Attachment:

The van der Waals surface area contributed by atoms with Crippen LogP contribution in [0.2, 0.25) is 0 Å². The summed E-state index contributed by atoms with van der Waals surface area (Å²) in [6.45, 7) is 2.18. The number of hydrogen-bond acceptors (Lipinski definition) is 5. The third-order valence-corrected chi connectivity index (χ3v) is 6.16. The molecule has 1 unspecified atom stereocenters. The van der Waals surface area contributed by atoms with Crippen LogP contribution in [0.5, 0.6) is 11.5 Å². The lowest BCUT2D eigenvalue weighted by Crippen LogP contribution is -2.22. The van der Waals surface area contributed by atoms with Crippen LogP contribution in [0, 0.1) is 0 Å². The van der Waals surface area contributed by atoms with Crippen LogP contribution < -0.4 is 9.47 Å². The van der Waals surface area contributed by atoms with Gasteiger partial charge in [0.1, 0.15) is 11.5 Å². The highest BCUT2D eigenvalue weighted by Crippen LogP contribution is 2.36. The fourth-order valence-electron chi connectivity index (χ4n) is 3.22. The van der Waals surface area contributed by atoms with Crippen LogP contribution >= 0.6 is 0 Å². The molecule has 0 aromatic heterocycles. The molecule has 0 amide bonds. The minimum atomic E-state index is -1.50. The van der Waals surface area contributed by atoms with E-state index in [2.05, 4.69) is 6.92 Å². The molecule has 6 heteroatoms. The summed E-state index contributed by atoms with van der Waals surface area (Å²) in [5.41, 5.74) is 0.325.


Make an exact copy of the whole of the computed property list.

The van der Waals surface area contributed by atoms with Crippen LogP contribution in [0.2, 0.25) is 0 Å². The summed E-state index contributed by atoms with van der Waals surface area (Å²) in [6.45, 7) is 2.18. The number of hydrogen-bond acceptors (Lipinski definition) is 5. The third-order valence-corrected chi connectivity index (χ3v) is 6.16. The molecule has 1 unspecified atom stereocenters. The van der Waals surface area contributed by atoms with Crippen LogP contribution in [0.5, 0.6) is 11.5 Å². The lowest BCUT2D eigenvalue weighted by Crippen LogP contribution is -2.22. The van der Waals surface area contributed by atoms with Crippen LogP contribution in [0, 0.1) is 0 Å². The van der Waals surface area contributed by atoms with Crippen LogP contribution < -0.4 is 9.47 Å². The van der Waals surface area contributed by atoms with Gasteiger partial charge in [0.1, 0.15) is 11.5 Å². The highest BCUT2D eigenvalue weighted by Crippen LogP contribution is 2.36. The fourth-order valence-electron chi connectivity index (χ4n) is 3.22. The van der Waals surface area contributed by atoms with Crippen LogP contribution >= 0.6 is 0 Å². The molecule has 0 aromatic heterocycles. The molecule has 0 amide bonds. The minimum atomic E-state index is -1.50. The van der Waals surface area contributed by atoms with E-state index in [2.05, 4.69) is 6.92 Å². The molecule has 6 heteroatoms. The summed E-state index contributed by atoms with van der Waals surface area (Å²) in [5.41, 5.74) is 0.325.